A social imaginary, as described in Desiring the Kingdom, is the myths and narratives, stories and understandings we tell ourselves that form how we view the world.
A prevalent one that we have in our culture is ‘I deserve what I have because I worked hard for this.”
“I have found that the poorer people are, the harder they work, usually. In fact, their daily labor is more strenuous than most of us could tolerate. It is their circumstances that conspire to prevent their hard work from bearing fruit.” – Hole in the Gospel
We need to change our frame of reference for how we view what we have, and why we have it.
How do we use our gifts, talents, and businesses to love others in a servant-like way? How do we rightly steward our time, gifts and money? How can we use our skills on behalf of others? How can we use our power to empower those without?
As we become aware of the imaginaries that form us, we can see a little more clearly the realities of life. We can see that when it comes to poverty, the root is injustice.
“If people lack food, health care, or education; are vulnerable to disease; and have no access to land or financial capital, it is frequently because they have been exploited or manipulated by unjust people and structures – man’s inhumanity to man.” – Hole in the Gospel
Is our job just to provide for our own families? Is it our job to provide for others? Were we created primarily for ourselves, or for each other?
Engaging honestly in a discussion of resources means recognizing that some of what we have is based on luck, on the suffering of our ancestors, and the oppression of others. There is no way around it. Just because we work hard for what we have, doesn’t mean we are being rewarded and benefiting solely from our own efforts.
“Surrendering god-complexes and using human skill, the power of position, and financial resources like a servant is very hard indeed.” (WWP)
So, how can we be a servant with what we’ve been given? How can we steward our time, power, money and talents well? If we are in a position of power and privilege, how can we use that to promote peace and prosperity for others?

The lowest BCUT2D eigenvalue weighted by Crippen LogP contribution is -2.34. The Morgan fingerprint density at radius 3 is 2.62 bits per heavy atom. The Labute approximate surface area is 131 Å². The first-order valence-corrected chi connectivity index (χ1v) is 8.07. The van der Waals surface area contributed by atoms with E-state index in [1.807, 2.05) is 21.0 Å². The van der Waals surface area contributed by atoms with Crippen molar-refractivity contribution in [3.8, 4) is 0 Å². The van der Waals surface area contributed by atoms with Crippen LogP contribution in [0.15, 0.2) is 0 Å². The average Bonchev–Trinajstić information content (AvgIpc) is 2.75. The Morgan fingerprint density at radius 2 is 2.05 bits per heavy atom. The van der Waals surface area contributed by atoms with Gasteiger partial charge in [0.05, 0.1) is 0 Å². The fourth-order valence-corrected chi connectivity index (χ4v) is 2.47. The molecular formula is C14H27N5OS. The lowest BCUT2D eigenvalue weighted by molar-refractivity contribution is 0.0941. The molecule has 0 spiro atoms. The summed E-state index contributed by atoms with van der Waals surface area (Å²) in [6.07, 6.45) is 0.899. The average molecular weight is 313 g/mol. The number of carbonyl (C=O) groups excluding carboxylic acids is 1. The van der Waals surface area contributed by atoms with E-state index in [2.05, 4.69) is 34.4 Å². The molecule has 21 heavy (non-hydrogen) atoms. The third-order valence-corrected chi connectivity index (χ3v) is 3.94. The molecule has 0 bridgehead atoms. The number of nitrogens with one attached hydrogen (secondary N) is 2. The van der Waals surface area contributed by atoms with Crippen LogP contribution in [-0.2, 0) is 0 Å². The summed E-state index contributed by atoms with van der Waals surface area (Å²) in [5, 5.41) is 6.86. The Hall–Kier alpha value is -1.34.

One thing we need to change is how we talk about money. We invest it, we don’t spend it. My husband and I went out for a nice anniversary dinner a couple of weeks ago. We invested in our relationship. We invested in and celebrated good food. By giving the restaurant our money, we told them pursing beauty and goodness through the culinary arts is worth it.
Another thing is social media. Too often people write it off as a time suck, a passing fad, or something unimportant. But they fail to realize the power and potential that it contains. Sure, sometimes I waste time on it. But oftentimes I’m using it to invest in friendships and writing.
How are you using your time, money, skills, on behalf of other people? How are you using them to invest in other people? How are you stewarding your love?
What are your skills? How can you use them on behalf of others? Are you an engineer? Have you looked into EMI? Are you in construction? What about Habitat? Are you in the medical field? Doctors without Borders? Are you a singer? Can you write or play songs that speak truth and even feel like prayer to people? Are you an artist? Can you paint pieces that illuminate? Can you create beauty simply because God created beauty?
“Our professionalism and our faith were gifts to us in order that we might share them with others.” (WWP)
If we don’t challenge how we view poverty and our resources, then we reduce solving the problem to just throwing money at it.
But when we begin to see our vocation as love, then we become aware of how difficult and complex the act of loving is. When we explore how our own identity and vocation are marred and distorted, we begin to see how we contribute to the marring and distorting of others.
And loving stewardship requires us to change. To move towards a greater awareness and responsibility.
What does stewarding look like for you? I don’t know.
How have you NOT been stewarding?
How have you been using your resources for yourself?
What biases do you need to challenge?
What stories have shaped your social imaginary?
Here’s an exercise from Walking With the Poor that I think could be a helpful place to start:
“One useful exercise is to make a list of all the adjectives used to describe poor people…Then we can ask ourselves if these labels describe the poor people we actually know, and of course they do not. One simple bias is exposed. We can do a similar exercise by making lists of why we think people are poor, what our agency advertising reveals about why people are poor, and what the culture from which we come believes are the reasons people are poor. Uncovering our biases is an important exercise. Only when we do this are we able to deconstruct the lenses we use to work for transformation. We need to remove the log in our own eye so that we have eyes to see and ears to hear.”
“When we treat the poor as equals, having wisdom that we wish to hear, they have a chance to begin the recovery of their true identity and the discovery of their true vocation.” (WWP)
Check out the other posts in this series: Identity and Vocation Defined Being an Image of God What Does Christian Vocation Look Like? Is It Who You Are, Or Just What You Do? How Does Vocation Impact Our Places of Work?